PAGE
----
Denon AVR-4806CI 7.1-channel Audio Video Receiver Page 3
I also briefly switched the Denon to output 1080i instead of 1080p, leaving the JVC to do the work of de-interlacing the signal, and although the results were close, I gave the Denon a slight edge in this department.
When I reviewed the Pioneer Elite VSX-84TXSi, video converted from any analog format to digital HDMI was nigh unwatchable. The Denon, for the most part, had no such problem. Component video from my Xbox 360, for instance, looked just as pristine viewed from the 4806CI's component output or the HDMI output. The one notable exception was S-Video from my standard definition TiVo. Whether upconverted to analog component output, or digitized to the HDMI output, the image would jump horizontally every five to ten seconds. If I sent the TiVo's signal out the Denon in its native S-Video format with no cross-conversion, however, it was as clean as a whistle. As a result, I'd recommend you run any S-Video sources through the Denon's S-Video output, assuming you even have a need for S-Video these days. Or you could do what I did. I canned the standard-def Tivo and upgraded to a DirecTV hi-def DVR. No one said this hobby was going to be inexpensive.
Let Your Fingers Do the Walking
Beyond the S-Video snafu and the calibration bug-a-boo, I'd say the Denon performed almost flawlessly. A couple of times I ran into picture-no-sound situations that were clearly reflective of a bug in the system. For instance, when I first hooked up the Bravo D2 via coax I heard no sound. I reassigned that coax input from the DVD player to the CD player in the setup menu – mind you, without physically changing the cables or anything – and then it worked. Putting it back to DVD, it continued to work, but that was only after an hour of rug rutting, dust bunny inhaling, fat guy sweating cable tracing in Braille.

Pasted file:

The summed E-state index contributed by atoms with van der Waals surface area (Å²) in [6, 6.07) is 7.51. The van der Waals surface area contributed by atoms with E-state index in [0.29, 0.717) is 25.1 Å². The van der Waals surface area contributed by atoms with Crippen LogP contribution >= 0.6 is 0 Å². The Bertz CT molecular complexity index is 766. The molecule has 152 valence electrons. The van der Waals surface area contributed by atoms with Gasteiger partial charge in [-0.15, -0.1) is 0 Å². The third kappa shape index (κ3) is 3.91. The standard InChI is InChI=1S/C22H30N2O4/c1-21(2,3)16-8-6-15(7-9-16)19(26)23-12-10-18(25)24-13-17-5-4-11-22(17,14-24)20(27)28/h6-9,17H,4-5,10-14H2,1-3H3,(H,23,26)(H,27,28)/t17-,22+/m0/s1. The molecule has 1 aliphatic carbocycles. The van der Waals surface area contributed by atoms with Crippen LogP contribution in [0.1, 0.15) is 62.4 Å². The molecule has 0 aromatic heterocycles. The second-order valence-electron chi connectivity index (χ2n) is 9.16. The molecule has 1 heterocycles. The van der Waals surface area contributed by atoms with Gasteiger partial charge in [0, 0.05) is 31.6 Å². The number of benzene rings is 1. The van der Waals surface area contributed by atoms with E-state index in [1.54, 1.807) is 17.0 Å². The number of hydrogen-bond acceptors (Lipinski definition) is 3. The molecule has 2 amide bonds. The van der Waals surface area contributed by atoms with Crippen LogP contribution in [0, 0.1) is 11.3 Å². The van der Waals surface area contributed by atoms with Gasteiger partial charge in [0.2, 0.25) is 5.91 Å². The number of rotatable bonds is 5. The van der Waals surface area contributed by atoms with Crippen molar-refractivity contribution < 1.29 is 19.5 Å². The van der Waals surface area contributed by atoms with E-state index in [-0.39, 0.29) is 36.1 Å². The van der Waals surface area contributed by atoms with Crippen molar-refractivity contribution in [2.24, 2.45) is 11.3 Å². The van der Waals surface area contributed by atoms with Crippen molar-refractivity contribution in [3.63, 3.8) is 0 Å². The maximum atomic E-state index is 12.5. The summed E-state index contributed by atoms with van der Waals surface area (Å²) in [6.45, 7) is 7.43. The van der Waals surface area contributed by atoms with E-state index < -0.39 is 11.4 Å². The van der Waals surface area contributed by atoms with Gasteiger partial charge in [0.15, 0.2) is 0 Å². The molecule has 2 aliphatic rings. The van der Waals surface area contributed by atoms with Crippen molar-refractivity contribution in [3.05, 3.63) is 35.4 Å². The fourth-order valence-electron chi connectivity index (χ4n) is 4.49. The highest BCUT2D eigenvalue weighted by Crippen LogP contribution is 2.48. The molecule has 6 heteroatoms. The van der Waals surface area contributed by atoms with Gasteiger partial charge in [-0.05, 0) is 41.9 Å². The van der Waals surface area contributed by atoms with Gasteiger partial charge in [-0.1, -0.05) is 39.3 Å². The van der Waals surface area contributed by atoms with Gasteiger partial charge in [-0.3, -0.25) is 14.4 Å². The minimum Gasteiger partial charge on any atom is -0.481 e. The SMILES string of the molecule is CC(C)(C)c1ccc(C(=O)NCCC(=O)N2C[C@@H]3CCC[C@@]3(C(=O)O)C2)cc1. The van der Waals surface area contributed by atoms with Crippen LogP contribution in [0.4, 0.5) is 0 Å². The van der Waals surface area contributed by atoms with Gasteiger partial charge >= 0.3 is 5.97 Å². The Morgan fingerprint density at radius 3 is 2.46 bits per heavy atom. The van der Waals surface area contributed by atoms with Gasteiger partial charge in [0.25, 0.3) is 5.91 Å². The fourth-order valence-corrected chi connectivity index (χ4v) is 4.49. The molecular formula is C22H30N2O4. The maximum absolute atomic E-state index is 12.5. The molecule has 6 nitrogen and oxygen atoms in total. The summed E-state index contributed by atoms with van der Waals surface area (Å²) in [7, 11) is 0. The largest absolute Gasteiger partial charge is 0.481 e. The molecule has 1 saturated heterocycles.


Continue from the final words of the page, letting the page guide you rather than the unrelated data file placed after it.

Denon tells me afterward, that there's an easy "reboot" of the setup, but you have to run through everything in the setup, and I mean everything, again. No thanks, guys. You fix it.
Movies, Music and Magic
The Denon was never harsh or etched sounding, in fact, just the opposite. The sound was warm, but extended, with no hint of brightness. Forced to compare this Denon to my memory, the Pioneer Elite VSX-84TXSi may have had just the slightest edge in clarity and air, and even a bit more jump. But the Denon countered with a more forgiving, but hardly saccharin sound that was always enjoyable and equally visceral.
The combination of the Denon receiver and the Hsu HB-1 speakers is an easily recommendable solution for someone who wants great sound. I'm sure Denon envisions its $4,000 receiver being used with much costlier speakers, but there was little getting around the fact that the Denon's high power rating and Hsu's relatively high sensitivity put the receiver in an operating range where it was just idling most of the time. The sound was immensely agreeable, to the point where music listening starting to cut into my TV time. Imagine that!
My MartinLogan speakers are a tough load for any receiver. The Denon never winced, though. If I really cranked things up intentionally to see if I could stress the Denon AVR-4806CI, sure, I could induce some hardening of the sound with the Prodigy speakers. But even with shoot-em-ups like Mr. & Mrs. Smith, with the volume set to be more than generous with dialogue (meaning way too loud with effects), the Denon performed flawlessly.
There are a lot of great receivers out there these days. It used to be that only separates from small companies could provide the level of performance that the high end-demands. But with the introduction of high-definition video, video cross-conversion and scaling, and more surround modes than you can shake a stick at, only large, integrated corporations seem to be able to come up with the products that the market demands. The Denon is certainly at the top of the list in my view, particularly if you want the best in video performance.
The AVR-4806CI is not perfect, but what is? At my day job, me and the boys write programs for a living and as soon as you're done, you're ready start adding more features. So on the next release, yes, I'd like to see better speaker terminals and a second HDMI output, and I'd like to see Denon's programmers do as good a job as mine. But until then, the AVR-4806CI is the best combination of audio and video performance (with a capital "P") that I've come across in a modern day receiver. Boo-ya! Highly recommended.
Best video upconversion and cross conversion I've seen in a receiver, bar none.
How cool is the remote? Try "Fifth Element" cool!
Audio sounds great and has no problems with tough speakers.
Price is $4,000
Coupla bugs in the ole op sys
Speaker terminals suck
No built-in iPod connection